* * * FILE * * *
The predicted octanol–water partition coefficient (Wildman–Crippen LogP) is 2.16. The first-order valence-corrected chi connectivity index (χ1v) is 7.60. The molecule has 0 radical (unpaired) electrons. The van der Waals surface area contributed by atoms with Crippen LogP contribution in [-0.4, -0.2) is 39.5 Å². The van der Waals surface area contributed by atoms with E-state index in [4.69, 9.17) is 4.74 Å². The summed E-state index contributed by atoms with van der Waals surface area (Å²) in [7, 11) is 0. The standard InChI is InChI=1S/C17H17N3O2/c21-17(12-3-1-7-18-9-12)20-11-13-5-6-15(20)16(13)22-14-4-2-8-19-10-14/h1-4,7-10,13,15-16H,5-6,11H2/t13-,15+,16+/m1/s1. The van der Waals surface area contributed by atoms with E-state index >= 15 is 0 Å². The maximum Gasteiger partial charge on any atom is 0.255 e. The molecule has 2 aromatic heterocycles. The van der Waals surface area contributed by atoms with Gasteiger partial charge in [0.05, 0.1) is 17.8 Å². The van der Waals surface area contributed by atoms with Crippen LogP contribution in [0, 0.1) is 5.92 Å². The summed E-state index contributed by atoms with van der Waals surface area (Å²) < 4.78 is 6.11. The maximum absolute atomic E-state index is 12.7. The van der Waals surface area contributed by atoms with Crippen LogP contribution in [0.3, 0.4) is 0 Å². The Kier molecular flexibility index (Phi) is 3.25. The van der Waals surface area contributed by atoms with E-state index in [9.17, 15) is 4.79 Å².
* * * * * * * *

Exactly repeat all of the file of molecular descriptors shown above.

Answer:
The predicted octanol–water partition coefficient (Wildman–Crippen LogP) is 2.16. The first-order valence-corrected chi connectivity index (χ1v) is 7.60. The molecule has 0 radical (unpaired) electrons. The van der Waals surface area contributed by atoms with Crippen LogP contribution in [-0.4, -0.2) is 39.5 Å². The van der Waals surface area contributed by atoms with E-state index in [4.69, 9.17) is 4.74 Å². The summed E-state index contributed by atoms with van der Waals surface area (Å²) in [7, 11) is 0. The standard InChI is InChI=1S/C17H17N3O2/c21-17(12-3-1-7-18-9-12)20-11-13-5-6-15(20)16(13)22-14-4-2-8-19-10-14/h1-4,7-10,13,15-16H,5-6,11H2/t13-,15+,16+/m1/s1. The van der Waals surface area contributed by atoms with E-state index >= 15 is 0 Å². The maximum Gasteiger partial charge on any atom is 0.255 e. The molecule has 2 aromatic heterocycles. The van der Waals surface area contributed by atoms with Gasteiger partial charge in [0.05, 0.1) is 17.8 Å². The van der Waals surface area contributed by atoms with Crippen LogP contribution in [0, 0.1) is 5.92 Å². The summed E-state index contributed by atoms with van der Waals surface area (Å²) < 4.78 is 6.11. The maximum absolute atomic E-state index is 12.7. The van der Waals surface area contributed by atoms with Crippen LogP contribution in [0.3, 0.4) is 0 Å². The Kier molecular flexibility index (Phi) is 3.25. The van der Waals surface area contributed by atoms with E-state index in [9.17, 15) is 4.79 Å².